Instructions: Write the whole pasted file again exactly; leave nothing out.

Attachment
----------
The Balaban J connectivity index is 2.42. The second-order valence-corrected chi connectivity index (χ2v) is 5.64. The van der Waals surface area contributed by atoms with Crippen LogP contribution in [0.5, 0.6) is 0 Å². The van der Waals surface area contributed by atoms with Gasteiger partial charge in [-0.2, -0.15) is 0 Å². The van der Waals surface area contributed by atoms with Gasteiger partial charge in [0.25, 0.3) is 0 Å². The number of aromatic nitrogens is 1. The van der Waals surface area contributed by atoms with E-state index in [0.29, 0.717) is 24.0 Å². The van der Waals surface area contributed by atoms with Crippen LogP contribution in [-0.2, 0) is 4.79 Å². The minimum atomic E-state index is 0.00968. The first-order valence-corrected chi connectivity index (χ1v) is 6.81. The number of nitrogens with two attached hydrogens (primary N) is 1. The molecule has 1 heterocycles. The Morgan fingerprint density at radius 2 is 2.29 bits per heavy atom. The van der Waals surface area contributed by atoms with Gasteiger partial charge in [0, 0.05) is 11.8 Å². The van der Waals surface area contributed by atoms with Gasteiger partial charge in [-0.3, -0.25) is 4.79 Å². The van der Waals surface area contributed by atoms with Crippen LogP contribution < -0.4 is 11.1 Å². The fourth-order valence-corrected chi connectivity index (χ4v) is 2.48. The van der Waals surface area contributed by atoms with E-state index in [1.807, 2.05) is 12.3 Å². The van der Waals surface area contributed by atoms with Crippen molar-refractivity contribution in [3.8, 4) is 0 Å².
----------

The Balaban J connectivity index is 2.42. The second-order valence-corrected chi connectivity index (χ2v) is 5.64. The van der Waals surface area contributed by atoms with Crippen LogP contribution in [0.5, 0.6) is 0 Å². The van der Waals surface area contributed by atoms with Gasteiger partial charge in [-0.2, -0.15) is 0 Å². The van der Waals surface area contributed by atoms with Gasteiger partial charge in [0.25, 0.3) is 0 Å². The number of aromatic nitrogens is 1. The van der Waals surface area contributed by atoms with E-state index in [0.29, 0.717) is 24.0 Å². The van der Waals surface area contributed by atoms with Crippen LogP contribution in [-0.2, 0) is 4.79 Å². The minimum atomic E-state index is 0.00968. The first-order valence-corrected chi connectivity index (χ1v) is 6.81. The number of nitrogens with two attached hydrogens (primary N) is 1. The molecule has 1 heterocycles. The Morgan fingerprint density at radius 2 is 2.29 bits per heavy atom. The van der Waals surface area contributed by atoms with Gasteiger partial charge in [0, 0.05) is 11.8 Å². The van der Waals surface area contributed by atoms with Gasteiger partial charge in [-0.3, -0.25) is 4.79 Å². The van der Waals surface area contributed by atoms with Crippen LogP contribution < -0.4 is 11.1 Å². The fourth-order valence-corrected chi connectivity index (χ4v) is 2.48. The van der Waals surface area contributed by atoms with E-state index in [1.807, 2.05) is 12.3 Å². The van der Waals surface area contributed by atoms with Crippen molar-refractivity contribution in [3.8, 4) is 0 Å².